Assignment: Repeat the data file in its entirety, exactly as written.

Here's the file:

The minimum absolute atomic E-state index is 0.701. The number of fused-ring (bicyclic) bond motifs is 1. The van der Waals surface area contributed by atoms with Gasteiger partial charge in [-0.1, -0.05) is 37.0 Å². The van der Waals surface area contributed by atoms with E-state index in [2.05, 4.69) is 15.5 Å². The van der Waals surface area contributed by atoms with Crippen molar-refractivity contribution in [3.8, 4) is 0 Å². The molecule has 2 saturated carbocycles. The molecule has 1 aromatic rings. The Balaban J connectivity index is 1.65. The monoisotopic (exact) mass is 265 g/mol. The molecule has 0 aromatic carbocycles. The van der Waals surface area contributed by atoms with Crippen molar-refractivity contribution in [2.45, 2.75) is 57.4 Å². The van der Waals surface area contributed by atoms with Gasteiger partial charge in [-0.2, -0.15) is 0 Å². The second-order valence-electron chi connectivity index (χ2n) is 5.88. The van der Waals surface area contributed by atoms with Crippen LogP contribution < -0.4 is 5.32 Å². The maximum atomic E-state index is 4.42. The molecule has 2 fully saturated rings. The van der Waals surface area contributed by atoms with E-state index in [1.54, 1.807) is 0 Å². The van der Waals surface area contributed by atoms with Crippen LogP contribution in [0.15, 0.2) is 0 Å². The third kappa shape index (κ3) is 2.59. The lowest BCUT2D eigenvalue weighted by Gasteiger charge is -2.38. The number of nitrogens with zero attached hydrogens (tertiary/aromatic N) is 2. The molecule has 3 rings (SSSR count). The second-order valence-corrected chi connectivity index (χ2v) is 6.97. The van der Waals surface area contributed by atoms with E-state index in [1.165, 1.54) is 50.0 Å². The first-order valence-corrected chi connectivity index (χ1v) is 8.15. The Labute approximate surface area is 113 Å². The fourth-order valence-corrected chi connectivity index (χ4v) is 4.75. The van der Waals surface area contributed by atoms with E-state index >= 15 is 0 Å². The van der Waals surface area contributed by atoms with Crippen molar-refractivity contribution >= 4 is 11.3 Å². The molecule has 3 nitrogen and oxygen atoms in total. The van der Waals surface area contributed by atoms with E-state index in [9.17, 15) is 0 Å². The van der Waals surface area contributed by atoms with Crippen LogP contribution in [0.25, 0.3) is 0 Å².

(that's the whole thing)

The minimum absolute atomic E-state index is 0.701. The number of fused-ring (bicyclic) bond motifs is 1. The van der Waals surface area contributed by atoms with Gasteiger partial charge in [-0.1, -0.05) is 37.0 Å². The van der Waals surface area contributed by atoms with E-state index in [2.05, 4.69) is 15.5 Å². The van der Waals surface area contributed by atoms with Crippen molar-refractivity contribution in [3.8, 4) is 0 Å². The molecule has 2 saturated carbocycles. The molecule has 1 aromatic rings. The Balaban J connectivity index is 1.65. The monoisotopic (exact) mass is 265 g/mol. The molecule has 0 aromatic carbocycles. The van der Waals surface area contributed by atoms with Crippen molar-refractivity contribution in [2.45, 2.75) is 57.4 Å². The van der Waals surface area contributed by atoms with Gasteiger partial charge in [-0.2, -0.15) is 0 Å². The second-order valence-electron chi connectivity index (χ2n) is 5.88. The van der Waals surface area contributed by atoms with Crippen LogP contribution < -0.4 is 5.32 Å². The maximum atomic E-state index is 4.42. The molecule has 2 fully saturated rings. The van der Waals surface area contributed by atoms with E-state index in [1.54, 1.807) is 0 Å². The van der Waals surface area contributed by atoms with Crippen LogP contribution in [0.15, 0.2) is 0 Å². The third kappa shape index (κ3) is 2.59. The lowest BCUT2D eigenvalue weighted by Gasteiger charge is -2.38. The number of nitrogens with zero attached hydrogens (tertiary/aromatic N) is 2. The molecule has 3 rings (SSSR count). The second-order valence-corrected chi connectivity index (χ2v) is 6.97. The van der Waals surface area contributed by atoms with E-state index in [1.165, 1.54) is 50.0 Å². The first-order valence-corrected chi connectivity index (χ1v) is 8.15. The Labute approximate surface area is 113 Å². The fourth-order valence-corrected chi connectivity index (χ4v) is 4.75. The van der Waals surface area contributed by atoms with E-state index >= 15 is 0 Å². The van der Waals surface area contributed by atoms with Crippen molar-refractivity contribution >= 4 is 11.3 Å². The molecule has 3 nitrogen and oxygen atoms in total. The van der Waals surface area contributed by atoms with E-state index in [9.17, 15) is 0 Å². The van der Waals surface area contributed by atoms with Crippen LogP contribution in [0.25, 0.3) is 0 Å².